Posts Tagged ‘frisket’
Surfaces Watercolors are applied on paper. There are many different types of paper available sold in blocks, pads, rolls or single sheets. Watercolor papers differ in surface texture and weight which is based in pounds per 144 sheets. The lightest papers are 70 lb. and the heaviest, 300 lb. Surface textures vary from smooth to rough. Cold-pressed paper is the most popular to use for watercolors because it has a medium “tooth” as opposed to hot-pressed paper which is very smooth. Rough paper is available but has pits that can grab your brush and create pockets of color. Masking Watercolorists traditionally paint whites by leaving the white of the paper. To do so, these areas need to be protected from being painted inadvertently. This means you must plan ahead for where those areas are going to be and take care to not paint over them by mistake. An easier way to handle this is to mask them with pieces of tape or masking fluids. Masking fluid is applied with an old, worn-out brush (never a quality or new one) to those areas that are to be protected then allowed to dry. To remove the mask, rub it gently with a clean dry finger or rubber cement pickup.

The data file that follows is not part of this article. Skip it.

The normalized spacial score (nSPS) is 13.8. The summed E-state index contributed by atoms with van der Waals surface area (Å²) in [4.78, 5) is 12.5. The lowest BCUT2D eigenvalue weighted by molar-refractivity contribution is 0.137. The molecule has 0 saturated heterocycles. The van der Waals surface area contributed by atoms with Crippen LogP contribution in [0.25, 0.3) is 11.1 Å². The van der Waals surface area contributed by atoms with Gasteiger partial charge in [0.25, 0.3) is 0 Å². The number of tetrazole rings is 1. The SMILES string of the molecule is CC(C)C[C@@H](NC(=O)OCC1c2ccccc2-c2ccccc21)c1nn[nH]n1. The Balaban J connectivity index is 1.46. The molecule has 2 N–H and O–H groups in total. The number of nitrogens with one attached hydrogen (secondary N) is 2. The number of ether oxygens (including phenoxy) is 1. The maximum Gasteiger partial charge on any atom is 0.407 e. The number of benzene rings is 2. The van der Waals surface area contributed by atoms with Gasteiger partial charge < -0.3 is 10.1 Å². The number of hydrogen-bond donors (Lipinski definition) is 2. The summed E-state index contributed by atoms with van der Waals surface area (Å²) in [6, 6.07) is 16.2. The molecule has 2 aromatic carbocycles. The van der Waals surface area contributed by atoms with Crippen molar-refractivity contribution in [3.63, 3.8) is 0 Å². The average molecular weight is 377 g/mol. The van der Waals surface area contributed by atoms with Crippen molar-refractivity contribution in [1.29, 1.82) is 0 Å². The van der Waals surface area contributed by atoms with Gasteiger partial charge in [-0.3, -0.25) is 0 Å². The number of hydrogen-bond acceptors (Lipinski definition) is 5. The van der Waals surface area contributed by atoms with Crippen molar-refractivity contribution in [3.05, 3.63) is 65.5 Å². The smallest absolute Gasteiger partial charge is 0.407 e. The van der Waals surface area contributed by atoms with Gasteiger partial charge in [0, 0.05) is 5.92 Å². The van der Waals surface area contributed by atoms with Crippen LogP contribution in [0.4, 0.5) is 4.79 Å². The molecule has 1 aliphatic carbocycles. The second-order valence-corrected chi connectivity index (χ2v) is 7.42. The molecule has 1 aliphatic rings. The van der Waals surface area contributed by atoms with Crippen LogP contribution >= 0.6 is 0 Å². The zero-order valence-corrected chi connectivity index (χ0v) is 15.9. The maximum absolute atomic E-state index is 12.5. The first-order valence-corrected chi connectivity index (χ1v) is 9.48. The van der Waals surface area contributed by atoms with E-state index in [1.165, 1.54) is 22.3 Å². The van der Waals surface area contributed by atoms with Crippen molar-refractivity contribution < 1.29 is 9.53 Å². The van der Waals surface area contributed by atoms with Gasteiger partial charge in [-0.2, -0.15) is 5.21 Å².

For Watercolors Generally, watercolors are mixed with water for creating transparencies, but mediums such as Gum of Arabic or even acrylic mediums can increase the brilliance of colors. There are also several different mediums available to increase the fluidity and texture of watercolors. Other mediums are used with watercolor as well. Masking Fluid is a quite popular watercolor medium used regularly!